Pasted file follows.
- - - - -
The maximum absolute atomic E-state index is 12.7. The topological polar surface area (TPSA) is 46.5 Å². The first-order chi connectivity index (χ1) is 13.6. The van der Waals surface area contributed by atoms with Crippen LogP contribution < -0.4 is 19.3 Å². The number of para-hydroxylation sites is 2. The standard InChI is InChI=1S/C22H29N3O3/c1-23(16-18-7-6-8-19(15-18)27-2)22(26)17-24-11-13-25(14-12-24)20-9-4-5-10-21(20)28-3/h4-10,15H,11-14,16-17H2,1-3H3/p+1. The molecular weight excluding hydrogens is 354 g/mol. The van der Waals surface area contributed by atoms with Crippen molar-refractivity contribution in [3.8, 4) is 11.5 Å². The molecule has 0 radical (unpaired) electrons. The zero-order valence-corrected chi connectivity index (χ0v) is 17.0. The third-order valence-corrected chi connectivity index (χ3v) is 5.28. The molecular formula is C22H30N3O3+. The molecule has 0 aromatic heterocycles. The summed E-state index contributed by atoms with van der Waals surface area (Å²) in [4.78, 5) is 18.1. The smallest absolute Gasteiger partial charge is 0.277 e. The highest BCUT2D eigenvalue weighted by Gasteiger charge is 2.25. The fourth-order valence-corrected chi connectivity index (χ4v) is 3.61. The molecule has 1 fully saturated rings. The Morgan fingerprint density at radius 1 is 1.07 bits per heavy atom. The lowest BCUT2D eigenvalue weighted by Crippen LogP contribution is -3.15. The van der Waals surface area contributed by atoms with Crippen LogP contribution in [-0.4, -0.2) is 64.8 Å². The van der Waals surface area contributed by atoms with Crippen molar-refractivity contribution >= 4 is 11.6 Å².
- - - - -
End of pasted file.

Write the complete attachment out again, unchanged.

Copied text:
The maximum absolute atomic E-state index is 12.7. The topological polar surface area (TPSA) is 46.5 Å². The first-order chi connectivity index (χ1) is 13.6. The van der Waals surface area contributed by atoms with Crippen LogP contribution < -0.4 is 19.3 Å². The number of para-hydroxylation sites is 2. The standard InChI is InChI=1S/C22H29N3O3/c1-23(16-18-7-6-8-19(15-18)27-2)22(26)17-24-11-13-25(14-12-24)20-9-4-5-10-21(20)28-3/h4-10,15H,11-14,16-17H2,1-3H3/p+1. The molecular weight excluding hydrogens is 354 g/mol. The van der Waals surface area contributed by atoms with Crippen molar-refractivity contribution in [3.8, 4) is 11.5 Å². The molecule has 0 radical (unpaired) electrons. The zero-order valence-corrected chi connectivity index (χ0v) is 17.0. The third-order valence-corrected chi connectivity index (χ3v) is 5.28. The molecular formula is C22H30N3O3+. The molecule has 0 aromatic heterocycles. The summed E-state index contributed by atoms with van der Waals surface area (Å²) in [4.78, 5) is 18.1. The smallest absolute Gasteiger partial charge is 0.277 e. The highest BCUT2D eigenvalue weighted by Gasteiger charge is 2.25. The fourth-order valence-corrected chi connectivity index (χ4v) is 3.61. The molecule has 1 fully saturated rings. The Morgan fingerprint density at radius 1 is 1.07 bits per heavy atom. The lowest BCUT2D eigenvalue weighted by Crippen LogP contribution is -3.15. The van der Waals surface area contributed by atoms with Crippen LogP contribution in [-0.4, -0.2) is 64.8 Å². The van der Waals surface area contributed by atoms with Crippen molar-refractivity contribution >= 4 is 11.6 Å².